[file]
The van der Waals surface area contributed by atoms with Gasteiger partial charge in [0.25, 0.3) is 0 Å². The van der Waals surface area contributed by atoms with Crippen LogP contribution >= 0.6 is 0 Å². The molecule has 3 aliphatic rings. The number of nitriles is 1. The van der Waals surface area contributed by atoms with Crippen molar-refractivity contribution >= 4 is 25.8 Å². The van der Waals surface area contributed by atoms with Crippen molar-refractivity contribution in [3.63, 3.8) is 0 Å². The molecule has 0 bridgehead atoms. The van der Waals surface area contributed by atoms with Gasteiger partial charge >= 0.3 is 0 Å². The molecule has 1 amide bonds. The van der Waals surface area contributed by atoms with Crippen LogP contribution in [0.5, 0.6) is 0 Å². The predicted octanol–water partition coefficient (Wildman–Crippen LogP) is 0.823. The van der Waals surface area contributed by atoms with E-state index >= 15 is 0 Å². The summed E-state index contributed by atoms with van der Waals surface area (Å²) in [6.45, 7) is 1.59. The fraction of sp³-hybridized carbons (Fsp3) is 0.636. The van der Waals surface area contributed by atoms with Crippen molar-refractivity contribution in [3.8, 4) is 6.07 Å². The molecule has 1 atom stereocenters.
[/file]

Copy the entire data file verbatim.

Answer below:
The van der Waals surface area contributed by atoms with Gasteiger partial charge in [0.25, 0.3) is 0 Å². The van der Waals surface area contributed by atoms with Crippen LogP contribution >= 0.6 is 0 Å². The molecule has 3 aliphatic rings. The number of nitriles is 1. The van der Waals surface area contributed by atoms with Crippen molar-refractivity contribution >= 4 is 25.8 Å². The van der Waals surface area contributed by atoms with Crippen molar-refractivity contribution in [3.63, 3.8) is 0 Å². The molecule has 0 bridgehead atoms. The van der Waals surface area contributed by atoms with Gasteiger partial charge >= 0.3 is 0 Å². The molecule has 1 amide bonds. The van der Waals surface area contributed by atoms with Crippen LogP contribution in [0.5, 0.6) is 0 Å². The predicted octanol–water partition coefficient (Wildman–Crippen LogP) is 0.823. The van der Waals surface area contributed by atoms with E-state index >= 15 is 0 Å². The summed E-state index contributed by atoms with van der Waals surface area (Å²) in [6.45, 7) is 1.59. The fraction of sp³-hybridized carbons (Fsp3) is 0.636. The van der Waals surface area contributed by atoms with Crippen molar-refractivity contribution in [3.8, 4) is 6.07 Å². The molecule has 1 atom stereocenters.